For me, the most significant struggle in this time is not having a sense of normal—of home. I think we all, like Krestos Shamra, may be asking a similar question of the Lord: “Where is that home of mine, O Lord?” In the midst of uncertainty, I am encouraged that, like he did for Krestos Shamra, the Lord often provides a sense of calling, belonging, and home to his people, even as we traverse in between spaces.

While it can be disorienting to be placed in the space in between, it can also be a helpful reminder to love that which is the Lord’s rather than the world (1 John 2:15–17). I was born into a significant degree of in-betweenness, the child of a Black father and White mother in St. Louis, Missouri, the most segregated city in the US. There is a clear line cutting across the city, dividing Black and White. I grew up about a mile north of that line on the Black side, but attended school just south of the line on the White side. Every day, traveling just two miles, I toggled between two vastly different worlds. I was able to get into one of the best schools in the city and I avoided attending my local school, where all my neighborhood friends attended. While we had a strong camaraderie, my privileged education always created a degree of difference between my community and me.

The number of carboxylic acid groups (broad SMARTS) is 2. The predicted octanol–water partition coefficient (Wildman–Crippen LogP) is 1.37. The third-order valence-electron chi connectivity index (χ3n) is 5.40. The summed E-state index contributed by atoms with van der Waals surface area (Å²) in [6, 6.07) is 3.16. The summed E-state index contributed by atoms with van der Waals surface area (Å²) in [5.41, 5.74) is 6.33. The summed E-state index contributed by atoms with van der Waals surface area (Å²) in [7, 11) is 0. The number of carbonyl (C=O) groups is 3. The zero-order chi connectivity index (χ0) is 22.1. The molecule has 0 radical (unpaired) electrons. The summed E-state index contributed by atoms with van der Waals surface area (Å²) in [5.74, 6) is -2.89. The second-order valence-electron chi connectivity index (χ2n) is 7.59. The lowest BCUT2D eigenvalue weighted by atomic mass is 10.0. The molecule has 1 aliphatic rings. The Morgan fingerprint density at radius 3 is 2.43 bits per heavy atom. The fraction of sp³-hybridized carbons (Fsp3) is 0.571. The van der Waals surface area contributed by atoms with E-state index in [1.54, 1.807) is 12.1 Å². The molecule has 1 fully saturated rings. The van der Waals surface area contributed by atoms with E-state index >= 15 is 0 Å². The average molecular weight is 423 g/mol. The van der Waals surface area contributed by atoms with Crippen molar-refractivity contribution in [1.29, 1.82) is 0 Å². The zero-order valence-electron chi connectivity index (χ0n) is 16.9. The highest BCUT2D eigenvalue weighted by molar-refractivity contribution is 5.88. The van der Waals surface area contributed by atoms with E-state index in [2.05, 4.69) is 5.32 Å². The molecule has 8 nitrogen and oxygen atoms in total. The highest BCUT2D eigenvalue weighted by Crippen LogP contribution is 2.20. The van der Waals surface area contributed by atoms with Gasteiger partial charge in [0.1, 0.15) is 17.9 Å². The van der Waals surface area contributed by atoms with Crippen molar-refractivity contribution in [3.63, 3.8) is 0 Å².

Similarly, my upbringing in the hood and my vocation as a scholar of early Christianity often results in a feeling of being pulled in opposite directions. The guild of theological academia has consistently ignored and failed to serve the hood. Scholars are constantly pressured to teach, write, and administer in ways that are disconnected from the hood. I am especially grateful for my culturally disorienting childhood for giving me the ability to continue living in the in-between space of the hood and academia. A central aspect of my navigation of this in-betweenness is doing academics in a manner that prioritizes the hood. For example, the question of God’s existence—central in much of academic theological literature—is not as pertinent in the hood of the 21st century as, for example, the question of whether Christianity is a White man’s religion. While one could find the topic of the existence of God present in thousands of theological texts and course syllabi, one would be hard-pressed to find material regarding the role of race in the development of early Christian doctrine. Similarly, theological academia has produced little to answer the question of whether Black people are descended from biblical Hebrews, an active question in the hood today.